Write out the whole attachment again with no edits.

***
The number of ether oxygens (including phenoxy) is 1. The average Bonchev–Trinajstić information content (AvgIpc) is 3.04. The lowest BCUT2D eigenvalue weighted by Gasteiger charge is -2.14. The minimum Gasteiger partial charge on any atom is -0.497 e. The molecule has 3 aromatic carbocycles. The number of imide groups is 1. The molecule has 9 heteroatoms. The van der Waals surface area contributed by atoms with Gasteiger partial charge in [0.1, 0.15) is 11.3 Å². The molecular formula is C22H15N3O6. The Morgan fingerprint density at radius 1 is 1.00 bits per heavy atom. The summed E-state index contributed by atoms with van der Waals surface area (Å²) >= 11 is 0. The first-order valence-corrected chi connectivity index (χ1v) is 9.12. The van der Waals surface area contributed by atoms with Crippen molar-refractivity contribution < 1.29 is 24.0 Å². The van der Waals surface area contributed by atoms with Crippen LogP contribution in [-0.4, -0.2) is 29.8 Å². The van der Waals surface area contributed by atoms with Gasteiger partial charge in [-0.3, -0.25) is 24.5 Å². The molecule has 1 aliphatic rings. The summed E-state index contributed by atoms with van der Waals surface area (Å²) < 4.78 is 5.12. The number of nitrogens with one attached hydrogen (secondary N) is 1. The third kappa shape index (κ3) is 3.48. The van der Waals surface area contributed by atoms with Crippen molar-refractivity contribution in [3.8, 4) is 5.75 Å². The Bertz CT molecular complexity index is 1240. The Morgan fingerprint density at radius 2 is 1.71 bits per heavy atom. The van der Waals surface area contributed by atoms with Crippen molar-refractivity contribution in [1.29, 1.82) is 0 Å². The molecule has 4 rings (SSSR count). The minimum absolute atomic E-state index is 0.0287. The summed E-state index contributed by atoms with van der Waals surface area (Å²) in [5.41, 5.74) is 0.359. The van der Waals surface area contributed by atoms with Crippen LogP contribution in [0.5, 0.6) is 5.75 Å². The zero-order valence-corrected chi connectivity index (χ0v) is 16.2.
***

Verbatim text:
The number of ether oxygens (including phenoxy) is 1. The average Bonchev–Trinajstić information content (AvgIpc) is 3.04. The lowest BCUT2D eigenvalue weighted by Gasteiger charge is -2.14. The minimum Gasteiger partial charge on any atom is -0.497 e. The molecule has 3 aromatic carbocycles. The number of imide groups is 1. The molecule has 9 heteroatoms. The van der Waals surface area contributed by atoms with Gasteiger partial charge in [0.1, 0.15) is 11.3 Å². The molecular formula is C22H15N3O6. The Morgan fingerprint density at radius 1 is 1.00 bits per heavy atom. The summed E-state index contributed by atoms with van der Waals surface area (Å²) >= 11 is 0. The first-order valence-corrected chi connectivity index (χ1v) is 9.12. The van der Waals surface area contributed by atoms with Crippen molar-refractivity contribution < 1.29 is 24.0 Å². The van der Waals surface area contributed by atoms with Crippen LogP contribution in [-0.4, -0.2) is 29.8 Å². The van der Waals surface area contributed by atoms with Gasteiger partial charge in [-0.3, -0.25) is 24.5 Å². The molecule has 1 aliphatic rings. The summed E-state index contributed by atoms with van der Waals surface area (Å²) < 4.78 is 5.12. The number of nitrogens with one attached hydrogen (secondary N) is 1. The third kappa shape index (κ3) is 3.48. The van der Waals surface area contributed by atoms with Crippen molar-refractivity contribution in [3.8, 4) is 5.75 Å². The Bertz CT molecular complexity index is 1240. The Morgan fingerprint density at radius 2 is 1.71 bits per heavy atom. The van der Waals surface area contributed by atoms with Crippen molar-refractivity contribution in [1.29, 1.82) is 0 Å². The molecule has 4 rings (SSSR count). The minimum absolute atomic E-state index is 0.0287. The summed E-state index contributed by atoms with van der Waals surface area (Å²) in [5.41, 5.74) is 0.359. The van der Waals surface area contributed by atoms with Crippen LogP contribution in [0.5, 0.6) is 5.75 Å². The zero-order valence-corrected chi connectivity index (χ0v) is 16.2.